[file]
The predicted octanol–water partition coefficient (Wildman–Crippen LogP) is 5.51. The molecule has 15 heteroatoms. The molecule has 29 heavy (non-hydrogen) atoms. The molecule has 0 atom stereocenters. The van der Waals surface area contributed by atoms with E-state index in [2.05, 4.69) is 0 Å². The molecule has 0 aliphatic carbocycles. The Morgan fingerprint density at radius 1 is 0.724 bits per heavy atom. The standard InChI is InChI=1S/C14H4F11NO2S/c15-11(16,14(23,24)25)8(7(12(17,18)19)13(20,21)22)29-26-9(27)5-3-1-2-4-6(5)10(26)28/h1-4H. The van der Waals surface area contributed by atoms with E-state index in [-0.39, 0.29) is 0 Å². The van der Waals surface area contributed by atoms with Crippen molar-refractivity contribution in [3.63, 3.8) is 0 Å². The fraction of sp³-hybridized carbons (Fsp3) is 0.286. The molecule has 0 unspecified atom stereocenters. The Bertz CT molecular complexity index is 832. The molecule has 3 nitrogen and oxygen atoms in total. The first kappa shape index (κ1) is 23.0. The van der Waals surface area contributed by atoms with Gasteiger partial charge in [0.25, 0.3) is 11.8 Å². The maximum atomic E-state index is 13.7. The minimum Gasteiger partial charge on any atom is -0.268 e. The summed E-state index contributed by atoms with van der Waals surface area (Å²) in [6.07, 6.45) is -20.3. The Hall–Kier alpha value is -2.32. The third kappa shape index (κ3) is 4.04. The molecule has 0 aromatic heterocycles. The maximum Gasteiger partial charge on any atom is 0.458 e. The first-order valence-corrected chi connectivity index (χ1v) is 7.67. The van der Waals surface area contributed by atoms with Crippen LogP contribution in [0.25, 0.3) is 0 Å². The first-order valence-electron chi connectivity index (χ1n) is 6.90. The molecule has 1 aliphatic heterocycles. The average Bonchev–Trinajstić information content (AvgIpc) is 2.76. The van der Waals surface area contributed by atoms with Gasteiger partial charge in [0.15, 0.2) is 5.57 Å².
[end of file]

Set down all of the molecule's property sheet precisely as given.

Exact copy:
The predicted octanol–water partition coefficient (Wildman–Crippen LogP) is 5.51. The molecule has 15 heteroatoms. The molecule has 29 heavy (non-hydrogen) atoms. The molecule has 0 atom stereocenters. The van der Waals surface area contributed by atoms with E-state index in [2.05, 4.69) is 0 Å². The molecule has 0 aliphatic carbocycles. The Morgan fingerprint density at radius 1 is 0.724 bits per heavy atom. The standard InChI is InChI=1S/C14H4F11NO2S/c15-11(16,14(23,24)25)8(7(12(17,18)19)13(20,21)22)29-26-9(27)5-3-1-2-4-6(5)10(26)28/h1-4H. The van der Waals surface area contributed by atoms with E-state index in [-0.39, 0.29) is 0 Å². The van der Waals surface area contributed by atoms with Crippen molar-refractivity contribution in [3.63, 3.8) is 0 Å². The fraction of sp³-hybridized carbons (Fsp3) is 0.286. The molecule has 0 unspecified atom stereocenters. The Bertz CT molecular complexity index is 832. The molecule has 3 nitrogen and oxygen atoms in total. The first kappa shape index (κ1) is 23.0. The van der Waals surface area contributed by atoms with Gasteiger partial charge in [0.25, 0.3) is 11.8 Å². The maximum atomic E-state index is 13.7. The minimum Gasteiger partial charge on any atom is -0.268 e. The summed E-state index contributed by atoms with van der Waals surface area (Å²) in [6.07, 6.45) is -20.3. The Hall–Kier alpha value is -2.32. The third kappa shape index (κ3) is 4.04. The molecule has 0 aromatic heterocycles. The maximum Gasteiger partial charge on any atom is 0.458 e. The first-order valence-corrected chi connectivity index (χ1v) is 7.67. The van der Waals surface area contributed by atoms with Crippen LogP contribution in [0.25, 0.3) is 0 Å². The first-order valence-electron chi connectivity index (χ1n) is 6.90. The molecule has 1 aliphatic heterocycles. The average Bonchev–Trinajstić information content (AvgIpc) is 2.76. The van der Waals surface area contributed by atoms with Gasteiger partial charge in [0.15, 0.2) is 5.57 Å².